This October, the SFUO is holding a by-election to fill vacant positions in the Board of Governors, Board of Administration, and university senate. The election will also determine the new SFUO president, vice-president of services and communications, and vice-president of finance. The vice-president of services and communications was left unfilled after the previous SFUO election. Former president David Gakwerere resigned before the semester began, and former vice-president of finance Taylor Davidson resigned in September. Students can vote from Oct. 21-23 from 9 a.m. to 7 p.m.
Anne-Emilie Hebert—Fourth-year, science with specialization in psychology, minor in women’s studies
Hebert wants to make a positive impact as president by making the campus more inclusive.
“We are not an accessible campus for those that are disabled in any form,” she said. “I’ve broken a leg and had to go up three flights of stairs in Tabaret because the elevators were out of service that day.”
Hebert said she would change the way the SFUO deals with the university. “In the past they’ve been a bit aggressive, so for sure we won’t be taking that approach,” she said. “We’ll be having more discussions, discuss what are the issues with the students, and to really try to get them to understand our point of view.”
One of Hebert’s main focuses will be the cafeteria. “First year students who are residents being forced to use the meal plan should be among the things we discuss,” she said. “Also how we lost student space, and how we should be able to sit in the cafeteria.”
Hebert said her main role as president will be to support the various vice-presidents in their endeavours. She wants to present a unified front. “The main goal is to be accessible,” said Hebert. “We need to have better equality and inclusiveness on this campus, and that’s what I will be fighting for.”
“I just want to be there for the students, and be visible,” she said. “Hopefully the students will be more aware of what’s on campus and what we are offering, because they do pay money for our services and they should know the amazing things that are offered.”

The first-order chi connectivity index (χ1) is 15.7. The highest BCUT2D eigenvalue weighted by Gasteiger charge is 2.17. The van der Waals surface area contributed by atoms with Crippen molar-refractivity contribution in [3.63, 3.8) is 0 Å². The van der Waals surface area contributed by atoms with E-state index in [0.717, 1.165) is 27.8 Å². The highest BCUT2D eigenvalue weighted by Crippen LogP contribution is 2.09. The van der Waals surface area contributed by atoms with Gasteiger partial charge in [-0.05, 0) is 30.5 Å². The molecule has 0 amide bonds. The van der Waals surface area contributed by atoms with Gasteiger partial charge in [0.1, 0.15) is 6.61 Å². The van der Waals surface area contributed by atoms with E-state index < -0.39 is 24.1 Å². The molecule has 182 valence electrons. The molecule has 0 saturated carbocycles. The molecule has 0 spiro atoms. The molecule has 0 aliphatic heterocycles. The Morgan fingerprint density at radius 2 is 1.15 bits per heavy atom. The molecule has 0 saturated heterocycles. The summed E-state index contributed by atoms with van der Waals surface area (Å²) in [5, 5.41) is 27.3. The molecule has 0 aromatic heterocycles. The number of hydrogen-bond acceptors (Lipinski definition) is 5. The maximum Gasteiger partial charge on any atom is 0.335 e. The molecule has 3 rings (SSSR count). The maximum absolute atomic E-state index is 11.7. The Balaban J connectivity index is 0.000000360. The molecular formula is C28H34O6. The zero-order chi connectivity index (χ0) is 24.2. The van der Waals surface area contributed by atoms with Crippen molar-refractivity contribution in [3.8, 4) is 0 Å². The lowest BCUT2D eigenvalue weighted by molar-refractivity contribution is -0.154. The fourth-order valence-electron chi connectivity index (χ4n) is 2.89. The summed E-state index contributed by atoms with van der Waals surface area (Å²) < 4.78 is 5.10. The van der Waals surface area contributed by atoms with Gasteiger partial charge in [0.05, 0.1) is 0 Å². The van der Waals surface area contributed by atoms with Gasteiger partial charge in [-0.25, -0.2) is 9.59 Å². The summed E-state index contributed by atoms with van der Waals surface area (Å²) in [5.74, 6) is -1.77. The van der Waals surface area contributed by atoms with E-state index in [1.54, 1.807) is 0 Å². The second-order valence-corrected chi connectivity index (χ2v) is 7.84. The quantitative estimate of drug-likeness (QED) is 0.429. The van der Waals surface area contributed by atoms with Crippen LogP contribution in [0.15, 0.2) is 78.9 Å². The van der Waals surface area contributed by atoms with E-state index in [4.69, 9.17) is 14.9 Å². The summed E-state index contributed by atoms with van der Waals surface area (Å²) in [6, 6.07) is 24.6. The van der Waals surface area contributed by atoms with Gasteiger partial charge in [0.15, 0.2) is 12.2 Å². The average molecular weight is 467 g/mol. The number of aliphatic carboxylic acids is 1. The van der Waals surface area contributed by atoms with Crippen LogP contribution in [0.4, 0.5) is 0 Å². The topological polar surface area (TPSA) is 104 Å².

“She’s really amazing, she’s a powerful woman who’s in charge of her life when asked which fictional character she’d most like to meet, Hebert selected Alicia Florrick from The Good Wife.
Vice-president of services and communications
CT LaRochelle—Fifth-year, political science and administration
CT LaRochelle says he wants to be the vice-president of services and communications because he wants to implement a consistent communication strategy. “The entire approach needs to be changed, and what I want to do is be more inclusive,” he said.
LaRochelle, who previously served as an executive of the Economics Student Association, said he hasn’t been too impressed at what he’s seen from our student representatives of late. One of the first things he plans to introduce is a way to measure how effective SFUO services are. “Right now there’s no publicly available standards, statistics as to how goals are achieved,” he said.
Another key focus for LaRochelle is to re-introduce an online voting system, which was abandoned in 2010 after the U.S.-based company refused to work with the SFUO, following complications. “We’re living in a time where we have a plethora of tech companies that can create a viable online voting system,” he said, which would vastly improve voter turnout.